French electricity consumption has been falling since September, and this last week usage is down 10% compared to the average for 2014-2019.
This is a result of the measures taken by the public to reduce consumption on the request of the government and electricity suppliers.
Over the last four weeks, electricity consumption has been down 9% compared to the 2014-2019 average.
Data on the electricity usage of people in France is released each week by network operator RTE. This week, it stated that: “Over the first half of 2022, electricity consumption at normal temperatures has remained close to the levels seen before the Covid crisis (although 1-2% less).”
However, from September people’s efforts to use electricity more sparingly became evident.
This has meant that the EcoWatt barometer of the pressure being placed on the electricity network has so far remained on green, indicating that supplies are not being placed under significant strain.
If there is too much demand for electricity supplies and the EcoWatt tool issues a red alert, network providers will have to plan two-hour-long power cuts unless usage drops immediately.
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Why does electricity usage fluctuate?
RTE has identified several factors that contribute to the pressure placed on the electricity supply network, as well as how suppliers react to this demand.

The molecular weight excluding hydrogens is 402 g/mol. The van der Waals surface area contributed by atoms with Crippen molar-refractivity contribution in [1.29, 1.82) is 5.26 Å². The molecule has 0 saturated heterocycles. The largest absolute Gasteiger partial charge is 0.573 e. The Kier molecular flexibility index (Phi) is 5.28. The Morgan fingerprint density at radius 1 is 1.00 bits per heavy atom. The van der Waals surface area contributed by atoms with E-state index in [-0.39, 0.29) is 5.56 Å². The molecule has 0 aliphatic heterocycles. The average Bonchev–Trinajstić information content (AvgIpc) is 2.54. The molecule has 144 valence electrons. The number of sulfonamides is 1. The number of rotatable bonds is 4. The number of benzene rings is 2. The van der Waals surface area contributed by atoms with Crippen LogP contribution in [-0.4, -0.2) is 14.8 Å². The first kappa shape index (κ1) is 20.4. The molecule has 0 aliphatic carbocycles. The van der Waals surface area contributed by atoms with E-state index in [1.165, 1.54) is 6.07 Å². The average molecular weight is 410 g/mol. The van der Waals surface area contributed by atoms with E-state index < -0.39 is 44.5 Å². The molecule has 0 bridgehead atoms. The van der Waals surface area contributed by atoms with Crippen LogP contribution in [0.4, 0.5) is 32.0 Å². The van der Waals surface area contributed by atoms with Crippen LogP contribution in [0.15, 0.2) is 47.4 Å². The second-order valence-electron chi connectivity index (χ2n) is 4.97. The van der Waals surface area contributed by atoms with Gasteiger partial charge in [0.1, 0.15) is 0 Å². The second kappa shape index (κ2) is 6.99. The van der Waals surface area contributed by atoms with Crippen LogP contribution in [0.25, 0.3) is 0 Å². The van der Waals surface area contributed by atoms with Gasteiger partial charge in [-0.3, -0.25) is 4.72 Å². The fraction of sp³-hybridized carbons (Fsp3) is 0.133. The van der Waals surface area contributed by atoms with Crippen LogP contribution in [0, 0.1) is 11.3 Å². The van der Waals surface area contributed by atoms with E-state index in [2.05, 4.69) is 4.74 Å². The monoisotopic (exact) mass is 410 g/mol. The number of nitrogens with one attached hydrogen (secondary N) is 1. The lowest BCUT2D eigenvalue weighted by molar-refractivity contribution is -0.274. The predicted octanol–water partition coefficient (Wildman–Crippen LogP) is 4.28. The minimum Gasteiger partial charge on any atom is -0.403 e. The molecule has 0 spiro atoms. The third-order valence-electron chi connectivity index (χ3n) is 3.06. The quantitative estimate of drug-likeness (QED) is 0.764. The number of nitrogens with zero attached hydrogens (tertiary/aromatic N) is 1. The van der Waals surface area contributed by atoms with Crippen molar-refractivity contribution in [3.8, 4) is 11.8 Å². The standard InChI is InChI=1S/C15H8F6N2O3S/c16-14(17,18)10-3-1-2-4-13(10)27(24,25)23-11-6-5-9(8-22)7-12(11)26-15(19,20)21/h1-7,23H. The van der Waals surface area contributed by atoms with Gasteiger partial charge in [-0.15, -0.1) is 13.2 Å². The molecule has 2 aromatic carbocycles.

The first is weather conditions: the colder it gets the more people turn their heating on. In winter, for each degree colder it becomes, the output required from the electricity network increases by 2,400 megawatts (MW).
In order to compare consumption from one year to the next, statisticians therefore record the average temperatures for each season published by Météo France.
The cold weather of this week may mean that usage rises further towards the average for 2014-2019.
Electricity consumption also depends on the day of the week. For example, on a winter weekend when people are inside their homes more, households may use more electricity than they would during the week. Offices, meanwhile, would use a lot more on a weekday.
Suppliers therefore adjust their expectations for each day depending on whether it is a weekday, weekend or public holiday.
Consumption patterns changed significantly during the Covid crisis when everyone was at home most of the time so RTE does not use the years 2020 and 2021 in its averages.
Once these factors have been taken into account RTE can work out the effect of people’s efforts at restraint.
RTE has predicted that red EcoWatt alerts may be more likely in January, but that this depends on the weather conditions in that month.
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